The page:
Wyoming Exports Fuel State's Economy
While being home on the range is great in Wyoming, the state is making a name for itself well outside its borders.
Exports by Wyoming businesses totaled $1.4 billion in 2012, and over the past five years, exports have grown by more than 30 percent. Wyoming is one of 11 states that saw double-digit growth from 2011 to 2012.
The state’s major exports include chemicals, machinery, oil and gas products, and minerals. More than 63,000 Wyoming jobs are tied to international trade, and nearly 20 percent of all manufacturing workers depend on exports for their jobs.
Wyoming is gaining in export volume annually and laying a foundation for future growth with aggressive programs that help small and large businesses alike crack international markets.
Many of those efforts are being spearheaded by the Wyoming Business Council, a state agency that facilitates economic growth.
A relatively new program, ExporTech, is administered through the Business Council, and provides a boost for smaller companies that want to get into international trade. Over the past two years, ExporTech has worked with 11 Wyoming companies in the manufacturing, agribusiness, retail and technology industries, and many of them are already seeing new or expanded export activity.
“We are interested in providing a value-added service to companies in the state. We have been able to assist companies with targeting foreign markets for their products,” says Cindy Garretson-Weibel, director of agribusiness for the Wyoming Business Council and program manager for ExporTech.
A grant from the Small Business Administration’s State Trade Export Promotion program, helped Wyoming businesses offset ExporTech training costs. ExporTech was conducted in part by the Business Council, Manufacturing Works and the Wyoming Small Business Development Center.
“Our mission is to provide Wyoming companies with opportunities to expand their markets overseas,” Garretson-Weibel says. “A lot of what we do is training; we have found this not only helps them in product development and marketing overseas, but even enhances their domestic market plans.”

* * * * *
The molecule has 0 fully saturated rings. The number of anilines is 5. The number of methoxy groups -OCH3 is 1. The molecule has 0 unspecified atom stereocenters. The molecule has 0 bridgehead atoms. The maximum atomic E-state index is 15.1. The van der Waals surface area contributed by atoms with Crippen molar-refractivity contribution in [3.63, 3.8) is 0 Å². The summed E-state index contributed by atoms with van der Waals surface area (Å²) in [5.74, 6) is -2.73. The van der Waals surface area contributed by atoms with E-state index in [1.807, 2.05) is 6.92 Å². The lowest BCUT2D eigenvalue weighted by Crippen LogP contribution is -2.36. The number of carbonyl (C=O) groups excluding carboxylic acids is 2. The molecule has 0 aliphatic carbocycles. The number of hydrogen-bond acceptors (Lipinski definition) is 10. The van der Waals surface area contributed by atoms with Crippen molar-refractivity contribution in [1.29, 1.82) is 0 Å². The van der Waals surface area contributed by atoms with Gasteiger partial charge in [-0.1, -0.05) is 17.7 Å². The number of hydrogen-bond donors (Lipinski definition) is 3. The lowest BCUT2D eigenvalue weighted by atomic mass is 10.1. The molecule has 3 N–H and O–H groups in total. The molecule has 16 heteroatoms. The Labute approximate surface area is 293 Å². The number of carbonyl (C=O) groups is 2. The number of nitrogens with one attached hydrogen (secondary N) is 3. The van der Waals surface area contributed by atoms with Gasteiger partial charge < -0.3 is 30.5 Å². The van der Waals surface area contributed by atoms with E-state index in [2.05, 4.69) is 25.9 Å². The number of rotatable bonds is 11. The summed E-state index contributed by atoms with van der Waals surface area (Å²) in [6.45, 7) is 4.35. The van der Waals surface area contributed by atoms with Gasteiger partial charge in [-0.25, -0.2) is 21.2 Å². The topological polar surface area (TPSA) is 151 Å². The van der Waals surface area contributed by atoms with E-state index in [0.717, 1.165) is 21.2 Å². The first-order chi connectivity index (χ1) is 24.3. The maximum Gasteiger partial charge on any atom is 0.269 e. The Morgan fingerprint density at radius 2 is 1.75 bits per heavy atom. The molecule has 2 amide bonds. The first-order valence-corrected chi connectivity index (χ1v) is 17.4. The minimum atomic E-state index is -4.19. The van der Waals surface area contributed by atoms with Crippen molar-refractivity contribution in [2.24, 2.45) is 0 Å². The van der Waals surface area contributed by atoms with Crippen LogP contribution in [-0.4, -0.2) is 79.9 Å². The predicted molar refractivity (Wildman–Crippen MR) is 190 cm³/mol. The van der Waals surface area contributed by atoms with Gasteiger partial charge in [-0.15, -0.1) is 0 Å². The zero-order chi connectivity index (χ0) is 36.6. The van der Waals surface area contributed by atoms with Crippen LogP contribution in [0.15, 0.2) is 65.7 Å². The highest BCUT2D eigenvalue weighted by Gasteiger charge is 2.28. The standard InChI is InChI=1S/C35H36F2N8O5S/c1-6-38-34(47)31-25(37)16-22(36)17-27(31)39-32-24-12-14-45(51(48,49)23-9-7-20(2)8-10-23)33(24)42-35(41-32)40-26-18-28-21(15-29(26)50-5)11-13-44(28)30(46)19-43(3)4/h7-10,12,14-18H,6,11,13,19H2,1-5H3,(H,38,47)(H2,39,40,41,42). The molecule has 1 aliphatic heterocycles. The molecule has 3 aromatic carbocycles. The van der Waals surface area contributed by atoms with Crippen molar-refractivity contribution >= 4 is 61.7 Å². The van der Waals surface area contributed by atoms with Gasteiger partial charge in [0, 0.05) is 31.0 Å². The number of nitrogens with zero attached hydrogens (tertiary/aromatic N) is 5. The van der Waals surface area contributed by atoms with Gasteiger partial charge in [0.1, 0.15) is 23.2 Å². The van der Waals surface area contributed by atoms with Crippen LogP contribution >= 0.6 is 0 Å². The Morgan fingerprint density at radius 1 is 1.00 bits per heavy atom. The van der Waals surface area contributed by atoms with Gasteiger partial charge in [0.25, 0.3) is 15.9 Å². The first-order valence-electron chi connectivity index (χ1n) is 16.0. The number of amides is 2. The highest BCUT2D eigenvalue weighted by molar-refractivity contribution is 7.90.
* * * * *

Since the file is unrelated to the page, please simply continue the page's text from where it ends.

Tom Balding, owner of Tom Balding Bits & Spurs in Sheridan, is a recent graduate of the ExporTech program. Balding’s company makes bits and spurs used extensively by the equine industry.
“Being part of the program was a great opportunity,” Balding says. “For several years, we had considered exporting, but we didn’t have all of the tools and know-how to do it.”
Balding said he is seeing some early results from participating in the program and has added customers in Australia, Europe and Japan.
Bruce King, chief executive officer, of AristaTek in Laramie, says the ExporTech program helps his company focus on the right international customers for his business. AristaTek has developed a software program to assist first responders in dealing with hazardous materials incidents.
“We hadn’t considered exporting, and decided it was time to do that,” King says.
ExporTech Boosts Wyoming Trade
Larry Stewart, an ExporTech program manager and director of Manufacturing Works, says ExporTech helps companies look at their products or services and match them to overseas markets. Manufacturing Works provides technical assistance, engineering solutions, general business assistance, marketing advice and financial counseling to manufacturers.
The Business Council also helps Wyoming companies get insurance guarantees and export funding through Export-Import Bank programs. Another helpful program is the U.S. Agriculture Department’s Market Access Program, which gives food producers in the state technical assistance in exporting.
Wyoming’s agriculture-related companies are making inroads into international markets. In 2012, Jessen Wheat Company, in Pine Bluffs, became the first U.S. wheat producer to export organic proso millet and wheat to China.
The ExporTech program offered a host a lot of worthwhile ideas for Sue Osborn, a principal at EMIT Technologies.
"We had already been doing some exporting, but we feel the ExporTech program helped us enhance our export business,” says Osborn, whose Sheridan-based company makes catalysts and other emission control products used in the natural gas and other industries. “The classes gave us some additional learning and resources to go deeper into the export business,” Osborn says.
Peggy Drury, owner of Crazy Woman Water Co. in Buffalo, Wyo., said she received expert advice on her overall business plan from the training, which could lead to an expansion of her artesian water products business into Canada in the near future.
"They helped me understand the mechanics of the export business," Drury says.